First launched in the 1980s, Right To Buy allowed families in state-owned housing to buy their homes.
Now tenants in "social housing" properties owned by private non-profit housing associations (around 1.3 million people in the U.K.) will be able to buy their own homes in the same way as council tenants.
More expensive properties would only be sold once the tenant vacates, and then housing associations would have three years to spend the money on building new homes. The most valuable homes would likely be in London.
On Tuesday, Home Secretary Theresa May said that Conservative housing initiatives had encouraged home building—a particularly hot topic in London where there is a shortage of a affordable housing.
"What we've seen over the last few years is actually the government putting in place a number of schemes that have encouraged house building," she told CNBC from the town of Swindon in South West England, where the prime minister will launch the Tory manifesto.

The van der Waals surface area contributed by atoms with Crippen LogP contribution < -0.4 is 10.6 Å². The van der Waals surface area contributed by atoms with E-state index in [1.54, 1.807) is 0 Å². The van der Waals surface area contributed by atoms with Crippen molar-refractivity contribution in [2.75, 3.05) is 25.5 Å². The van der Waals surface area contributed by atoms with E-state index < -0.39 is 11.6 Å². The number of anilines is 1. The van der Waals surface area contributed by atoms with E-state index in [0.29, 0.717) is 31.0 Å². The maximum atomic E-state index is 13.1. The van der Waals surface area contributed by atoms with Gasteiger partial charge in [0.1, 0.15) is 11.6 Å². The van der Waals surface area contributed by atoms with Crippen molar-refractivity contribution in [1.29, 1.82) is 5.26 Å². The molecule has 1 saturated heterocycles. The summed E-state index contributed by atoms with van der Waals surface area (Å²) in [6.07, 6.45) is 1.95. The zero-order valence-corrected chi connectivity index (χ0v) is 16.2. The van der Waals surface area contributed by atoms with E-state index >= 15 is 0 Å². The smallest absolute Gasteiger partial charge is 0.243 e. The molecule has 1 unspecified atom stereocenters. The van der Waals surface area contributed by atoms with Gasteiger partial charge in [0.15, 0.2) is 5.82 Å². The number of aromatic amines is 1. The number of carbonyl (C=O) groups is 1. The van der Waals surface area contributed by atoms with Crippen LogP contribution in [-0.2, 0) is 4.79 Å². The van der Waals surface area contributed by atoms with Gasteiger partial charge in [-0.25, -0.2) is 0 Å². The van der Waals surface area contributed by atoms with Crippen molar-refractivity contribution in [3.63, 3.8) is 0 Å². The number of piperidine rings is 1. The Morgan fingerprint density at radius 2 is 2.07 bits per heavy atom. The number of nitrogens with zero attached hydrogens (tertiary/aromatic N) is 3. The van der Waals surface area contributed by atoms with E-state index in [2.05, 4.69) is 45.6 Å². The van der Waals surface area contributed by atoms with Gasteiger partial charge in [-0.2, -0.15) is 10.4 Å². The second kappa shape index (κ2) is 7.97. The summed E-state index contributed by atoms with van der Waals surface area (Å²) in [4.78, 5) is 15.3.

"We've seen the release of land, for example the government land that is no longer needed, to provide sites for housing taking place. And we've seen help for people to get their foot on the housing ladder, through schemes like the Help to Buy scheme, helping particularly first time buyers," she added.
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May said her party planned to regenerate brownfield land sites, which could lead to the building of 400,000 new homes over five years.
"So [we'll see] more homes, more people housed and more people owning their own home," she told CNBC.
The original Right to Buy policy was an important part of the Conservative Party's appeal to aspirational working-class voters, Tenants were able to buy their homes at a discount to market value.
It has also been credited with making the U.K.'s economy too reliant on the housing market, with more than half the country's wealth tied up in property.